Just wondering: What doses Risperdal and Lexapro is he taking? How is he doing on the medications? Is he better, worse or about the same?

    Again, welcome.
  4. judytor

    judytor New Member

    Thank you both so much for the advice.

    I just wanted to clarify that we actually have been pursuing early intervention since he was 15 months. He had a psychiatric evaluation done prior to his adoption (he was 2 at the time) He was diagnosed with sensory processing disorder (SPD) and Regulatory disorder.
    He has seen a couple Neurologists who told me he has "pre adhd". I think that's bologna because he doesnt present with typical adhd symptoms.

    We just saw a geneticist a few weeks ago to rule out Fetal Alcohol Effects (FAE) and the Dr. told us it couldnt be fetal alcohol effects because he doesnt have ANY physical anomalies and had developed normally. (I know that contradicts other research but this dr. has published journals and works for a research hospital so it's kind of hard to dismiss him :( )

    Let me just say I have spent the last 3 years researching about drug and alcohol effects, etc and I am stumped and frustrated. The school district is giving us ulcers (literally) because they wont offer him preschool services because he tested well last year. I wanted to have him reevaluated this year and they told me to call back in Sept because they are busy.

    We saw one neurologist who told me that my son is "spoiled" and doesnt get enough discipline (insert screaming smiley here).

    I am exhausted, frustrated and beyond the end of my rope. We just had to decertify from our FFA and move our foster daughter because ds's behaviors were threatening her.

    Oh, the dose of Risperdal ( started out much smaller) is .7ml's in the am and .7 in the pm and 2ml's of lexapro in the evening.
    This is from a mom who tries to eat as organic as possible and steers clear of allopathic medicine when I didnt go into this lightly :(

    At first we saw some improvement and he is definitely sleeping better....but now it's almost like he's "breaking through" the risperdal...which is why they JUST started him on Lexapro last week. The dr's we are seeing now are wonderful....but they are stumped. He sort of looks autistic but doesnt fit all the criteria. He sorta looks adhd but doesnt fit everything......he is impulsive, has high anxiety, tantrums, has perverse behavior, etc.......
    He looks to me like he has fetal alcohol effects.......but that's been "ruled out" by this leading geneticist so now I feel we're at a loss again.......

    I guess I came here to vent too in the hopes of getting someone to say "I know EXACTLY what you mean" Thanks for listening and feel free to comment on anything......I can use all the input I can get :)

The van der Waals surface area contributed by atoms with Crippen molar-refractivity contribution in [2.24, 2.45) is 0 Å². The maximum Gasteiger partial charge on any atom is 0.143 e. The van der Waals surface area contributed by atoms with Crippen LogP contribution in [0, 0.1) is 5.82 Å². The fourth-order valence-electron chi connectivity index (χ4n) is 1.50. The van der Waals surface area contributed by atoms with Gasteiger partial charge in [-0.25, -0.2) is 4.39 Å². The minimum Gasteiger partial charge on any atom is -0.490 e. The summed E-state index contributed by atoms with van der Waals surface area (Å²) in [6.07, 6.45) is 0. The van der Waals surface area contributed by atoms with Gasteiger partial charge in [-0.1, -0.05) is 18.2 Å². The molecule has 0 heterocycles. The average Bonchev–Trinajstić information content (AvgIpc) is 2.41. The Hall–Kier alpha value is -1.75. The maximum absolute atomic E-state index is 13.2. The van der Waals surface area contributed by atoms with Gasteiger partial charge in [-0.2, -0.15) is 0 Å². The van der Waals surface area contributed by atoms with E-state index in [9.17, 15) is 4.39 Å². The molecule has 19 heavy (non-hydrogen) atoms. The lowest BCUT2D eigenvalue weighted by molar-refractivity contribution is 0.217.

5. SomewhereOutThere

    SomewhereOutThere Well-Known Member

    I want to tell you that you can only rule out Fetal Alcohol Syndrome. There is no way to rule out "effects." My son had genetic tests too.
    Just keep on trying--that's all you can do.
    I'd worry about those medications for a child so young. Are they helping.
  6. SRL

    SRL Active Member

    Hi Judytor, and welcome.

    Did they test for Fragile X?
  7. judytor

    judytor New Member

    Thanks :) Yes, they have tested for fragile X and we're waiting for the results .....
  8. meowbunny

    meowbunny New Member

    I don't care how many papers this man has had published -- there are NO physical effects to see in Fetal Alcohol Effects (FAE). Fetal Alcohol Syndrome (FAS), yes, Fetal Alcohol Effects (FAE), no. DUH!!!!

    Sometimes I really would like to smack these so-called professionals to get them to wake up. He's spoiled? Well, good. He should be spoiled. All kids should be spoiled -- it's part of loving them.

    If I were dxing, my vote would go towards Fetal Alcohol Effects (FAE). It certainly fits his behavior patterns. Almost ADHD, but not. Almost autistic, but not. Almost bipolar, but not. ..... Fetal Alcohol Effects (FAE) is frequently "almost but not" for many things. The genetic tests are good at showing Fetal Alcohol Syndrome (FAS), not so good at Fetal Alcohol Effects (FAE). It can basically rule it out but it rarely can say that it exists.

    If it is Fetal Alcohol Effects (FAE), drugs are not going to help. They can help some of the behavior but it will do nothing for the Fetal Alcohol Effects (FAE) itself. It takes extreme behavior modification.

    Good luck in your battles. I hope you get some concrete answers. It will help a lot in your treatment plan and fighting the schools for help. However, if you don't, go with your gut. It will be right more often than the pros. You are with him daily, you observe his behavior daily, so do what you feel is right for him and you. There will be times this will be diametrically opposed to what his SW, therapist, school counselor, psychiatrist tell you. Try their way. When it doesn't work, try yours.

    In the meantime, welcome aboard. Glad you found us. Hope we can help.
  9. house of cards

    house of cards New Member

    My difficult child had the same problem getting into the preschool disabled classroom. I went to a neuro and had a report written where they specially mentioned how appropriate he would be for a small theraputic preschool. The doctors report got my difficult child in. He is now 10 and no one talks of him not being in sp ed anymore. I could of had him in headstart but I knew he needed the small class size very badly. If I were you, I would level with the docs and tell them you are trying to get him in the program and can they write a report you can take to the school, good luck.
  10. judytor

    judytor New Member

    I thought the same thing. I even reworded my question a few times while we were there asking him if the cocaine or alcohol could have damaged his CNS enough to cause these sorts of problems and he kept insisting that drug or alcohol effects are not present UNLESS there is SOME physical anomaly. He was also basing his conclusions on ds4's bio mom's mental history. We know she suffered from depression (possibly bipolar) he thinks it is more likely this is a mental health issue :(